Born near Bonaparte, Iowa, Pickett attended the common schools. He was graduated from the University of Iowa at Iowa City in 1888 and from its College of Law in 1890. Pickett was admitted to the bar in 1890 and commenced practice in Waterloo, Iowa. He served as vice president of the Pioneer National Bank, and went on to serve as regent of the University of Iowa from 1896 to 1909.
He served as chairman of the Republican State Convention in 1899.
In 1908, Pickett was elected as a Republican to represent Iowa's 3rd congressional district the Sixty-first Congress. Two years later, he was re-elected, leading to service in the Sixty-second Congress.
In 1912, when Republicans were divided between their own party's candidates and candidates of the Bull Moose Party, Pickett ran for re-election to a third term, but was defeated by Democrat Maurice Connolly of Dubuque. In all, he served from March 4, 1909 to March 3, 1913.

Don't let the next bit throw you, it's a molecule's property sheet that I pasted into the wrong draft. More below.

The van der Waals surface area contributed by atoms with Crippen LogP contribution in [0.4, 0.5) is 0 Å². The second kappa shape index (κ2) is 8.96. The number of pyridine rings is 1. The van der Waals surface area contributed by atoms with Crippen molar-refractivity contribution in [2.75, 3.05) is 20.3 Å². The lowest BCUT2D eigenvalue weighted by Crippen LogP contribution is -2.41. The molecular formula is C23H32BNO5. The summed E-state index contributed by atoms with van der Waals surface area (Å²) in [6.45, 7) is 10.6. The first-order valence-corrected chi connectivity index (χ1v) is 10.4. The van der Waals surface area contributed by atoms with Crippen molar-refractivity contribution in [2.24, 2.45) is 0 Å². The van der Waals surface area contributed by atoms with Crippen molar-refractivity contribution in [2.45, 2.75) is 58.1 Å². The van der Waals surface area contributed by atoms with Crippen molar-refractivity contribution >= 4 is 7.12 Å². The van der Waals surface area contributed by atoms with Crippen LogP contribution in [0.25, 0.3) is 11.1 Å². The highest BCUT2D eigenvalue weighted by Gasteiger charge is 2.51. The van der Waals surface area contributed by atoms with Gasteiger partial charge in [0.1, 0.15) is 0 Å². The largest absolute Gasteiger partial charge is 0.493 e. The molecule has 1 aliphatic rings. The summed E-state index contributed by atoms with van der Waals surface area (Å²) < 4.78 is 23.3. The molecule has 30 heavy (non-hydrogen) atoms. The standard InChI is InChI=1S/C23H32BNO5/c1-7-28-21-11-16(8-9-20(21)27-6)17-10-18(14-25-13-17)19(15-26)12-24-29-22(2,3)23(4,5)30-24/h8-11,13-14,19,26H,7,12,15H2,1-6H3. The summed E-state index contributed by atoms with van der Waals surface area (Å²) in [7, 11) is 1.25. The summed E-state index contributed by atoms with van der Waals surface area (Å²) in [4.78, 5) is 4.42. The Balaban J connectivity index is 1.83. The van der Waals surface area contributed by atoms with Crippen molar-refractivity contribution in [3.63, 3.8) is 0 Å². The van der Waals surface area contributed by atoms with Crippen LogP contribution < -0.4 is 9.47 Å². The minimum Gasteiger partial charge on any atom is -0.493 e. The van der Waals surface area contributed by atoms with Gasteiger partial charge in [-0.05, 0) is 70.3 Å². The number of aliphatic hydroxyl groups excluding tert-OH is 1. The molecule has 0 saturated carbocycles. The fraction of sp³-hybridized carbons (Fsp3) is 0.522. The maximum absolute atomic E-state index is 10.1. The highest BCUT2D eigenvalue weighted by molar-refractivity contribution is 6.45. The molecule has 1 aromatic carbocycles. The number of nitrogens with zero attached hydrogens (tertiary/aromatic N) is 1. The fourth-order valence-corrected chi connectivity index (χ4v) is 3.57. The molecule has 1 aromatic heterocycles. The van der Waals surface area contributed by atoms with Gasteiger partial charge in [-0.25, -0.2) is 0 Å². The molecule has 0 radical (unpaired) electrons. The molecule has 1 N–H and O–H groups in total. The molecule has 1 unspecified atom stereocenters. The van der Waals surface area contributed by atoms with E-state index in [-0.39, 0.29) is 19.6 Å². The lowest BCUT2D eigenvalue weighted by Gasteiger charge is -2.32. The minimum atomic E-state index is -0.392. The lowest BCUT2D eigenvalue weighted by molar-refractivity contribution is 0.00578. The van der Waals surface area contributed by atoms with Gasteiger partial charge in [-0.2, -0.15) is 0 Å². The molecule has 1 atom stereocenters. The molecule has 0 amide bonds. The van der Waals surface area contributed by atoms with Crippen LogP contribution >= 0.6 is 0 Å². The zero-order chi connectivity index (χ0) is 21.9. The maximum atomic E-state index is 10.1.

After losing the election, he resumed the practice of law in Waterloo. He again served as chairman of the Republican State Convention in 1916, and served as delegate at large to the 1920 Republican National Convention.
In 1922, U.S. Senator William S. Kenyon of Iowa resigned to accept a judgeship, forcing a special election. Pickett was one of six Republicans who ran in the Republican primary for Kenyon's former senate seat. Insurgent Smith W. Brookhart finished far ahead of Pickett and the others, by a great enough margin to avoid a convention fight.
Pickett died in Waterloo, on July 20, 1930. He was interred in Elmwood Cemetery in Waterloo.
- "Brookhart Given 41.1 Percent on All Primary Ballots," Waterloo Evening Courier, 1922-06-07 at 1.
This article incorporates public domain material from websites or documents of the Biographical Directory of the United States Congress.